Schubert took money from local police unions as recently as earlier this month, according to the Intercept report. She also accepted donations from police unions in the week after Clark’s death, according to campaign finance records. She has yet to announce her prosecutorial intentions related to more than a dozen other police shootings and in-custody deaths in 2017 and 2018.

Incumbent district attorneys are facing unusual scrutiny this election season as progressive groups push to replace old-school DAs across the country with reform-minded candidates. Few incumbents are under more pressure than Schubert. The police donations just after Clark’s death drew headlines from local and national media outlets, and the Phillips campaign has capitalized on the controversy, unveiling a new TV ad suggesting that Schubert cannot be an impartial arbiter in the Clark case. Groups including the local Black Lives Matter chapter, the Anti-Police Terror Project, and Real Justice PAC—a national group that is backing Phillips and working to educate voters on the issues—are also claiming Schubert is beholden to the police.

It is not uncommon, actually, for district attorneys to accept campaign donations from police groups. But those who do run the risk of bad optics, experts say. Police reform groups, not surprisingly, consider such donations a conflict of interest.

Local groups are stepping up their organizing as the June 5 election nears. Sacramento Area Congregations Together, a coalition of some 50 faith groups, schools, and others organizing around the race, is canvassing neighborhoods every weekend until Election Day. The nonpartisan coalition advocates criminal justice reform—volunteers aim to educate voters about the powers and critical role of the district attorney.

Other groups are taking a partisan approach: Black Lives Matter Sacramento is circulating contact information for Democratic politicians who have endorsed Schubert, and the group is encouraging people to call and pressure the pols to rescind their endorsements. Real Justice PAC has done likewise, and is calling on local Dems to endorse Phillips instead—RJP also has donated at least $13,000 to the Phillips campaign and is helping it recruit volunteers.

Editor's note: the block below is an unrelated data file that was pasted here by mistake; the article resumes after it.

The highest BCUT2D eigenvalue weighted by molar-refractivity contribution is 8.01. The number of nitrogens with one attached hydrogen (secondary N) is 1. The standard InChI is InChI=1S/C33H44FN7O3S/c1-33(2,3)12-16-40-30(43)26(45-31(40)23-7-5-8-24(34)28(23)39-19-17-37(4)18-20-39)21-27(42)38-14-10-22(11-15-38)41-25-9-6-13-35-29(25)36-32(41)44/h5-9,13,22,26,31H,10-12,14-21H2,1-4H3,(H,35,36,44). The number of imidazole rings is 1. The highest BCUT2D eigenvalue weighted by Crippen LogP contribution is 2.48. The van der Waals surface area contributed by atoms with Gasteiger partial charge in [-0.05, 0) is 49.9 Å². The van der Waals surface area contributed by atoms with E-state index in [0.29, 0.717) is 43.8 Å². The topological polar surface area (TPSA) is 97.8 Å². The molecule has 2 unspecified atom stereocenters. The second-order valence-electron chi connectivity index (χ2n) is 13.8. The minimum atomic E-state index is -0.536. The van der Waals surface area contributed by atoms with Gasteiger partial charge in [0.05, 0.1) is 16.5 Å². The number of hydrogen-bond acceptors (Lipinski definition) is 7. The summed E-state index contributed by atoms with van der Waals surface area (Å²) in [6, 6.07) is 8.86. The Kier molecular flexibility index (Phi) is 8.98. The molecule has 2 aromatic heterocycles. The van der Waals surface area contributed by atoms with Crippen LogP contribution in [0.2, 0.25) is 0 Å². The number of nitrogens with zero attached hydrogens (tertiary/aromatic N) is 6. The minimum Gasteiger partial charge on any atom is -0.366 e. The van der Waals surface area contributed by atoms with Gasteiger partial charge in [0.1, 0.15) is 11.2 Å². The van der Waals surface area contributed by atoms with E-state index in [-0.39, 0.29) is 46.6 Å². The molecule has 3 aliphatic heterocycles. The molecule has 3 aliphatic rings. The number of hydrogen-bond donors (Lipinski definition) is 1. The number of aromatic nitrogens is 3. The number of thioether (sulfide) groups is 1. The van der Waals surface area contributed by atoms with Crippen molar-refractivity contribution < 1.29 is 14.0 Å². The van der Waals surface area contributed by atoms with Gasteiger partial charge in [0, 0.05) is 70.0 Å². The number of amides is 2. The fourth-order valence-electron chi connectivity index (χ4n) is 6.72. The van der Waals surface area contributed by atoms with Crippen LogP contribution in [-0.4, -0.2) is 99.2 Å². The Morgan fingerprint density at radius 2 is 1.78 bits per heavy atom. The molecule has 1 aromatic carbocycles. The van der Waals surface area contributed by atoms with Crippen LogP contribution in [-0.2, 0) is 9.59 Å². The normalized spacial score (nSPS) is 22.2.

Reformers are also targeting Schubert over her positions on state ballot initiatives that affect California’s jail and prison populations. She was an ardent opponent of a 2014 initiative that aimed to alleviate unconstitutionalovercrowding by reclassifying some felonies as misdemeanors and allowing people convicted of those crimes to apply for reduced sentences. She suedGov. Jerry Brown in 2016, hoping to block an initiative that increased early-release opportunities for nonviolent offenders and ended prosecutors’ unilateral discretion in deciding when juvenile defendants should be charged as adults. She also adamantly opposed a failed 2016 measure that would have ended the death penalty in California, instead penning an op-ed in support of a successful measure to speed up the execution process. Schubert also fought against  Prop. 64, the ballot initiative that legalized the recreational use and sale of marijuana. 

Now Schubert is supporting a campaign for a measure that would roll back some of the reforms put in place by earlier initiatives: The so-called Reducing Crime and Keeping California Safe Act of 2018 would elevate certain misdemeanor offenses to felonies and make it harder for some offenders to seek parole or early release.

Schubert, whose campaign declined an interview request for this story, has maintained that she has always “follow[ed] the facts” in her decisions and that the donations from police groups have not influenced her choices. Her positions on past ballot measures, she has said, were in keeping with the best interest of crime victims and the public, and she has added that despite ongoing protests outside her office demanding charges against officers in the Clark case, she cannot make any decisions until the police department has completed its investigation. The demonstrators have been so persistent that Schubert recently erected a metal fence around her building to thwart them.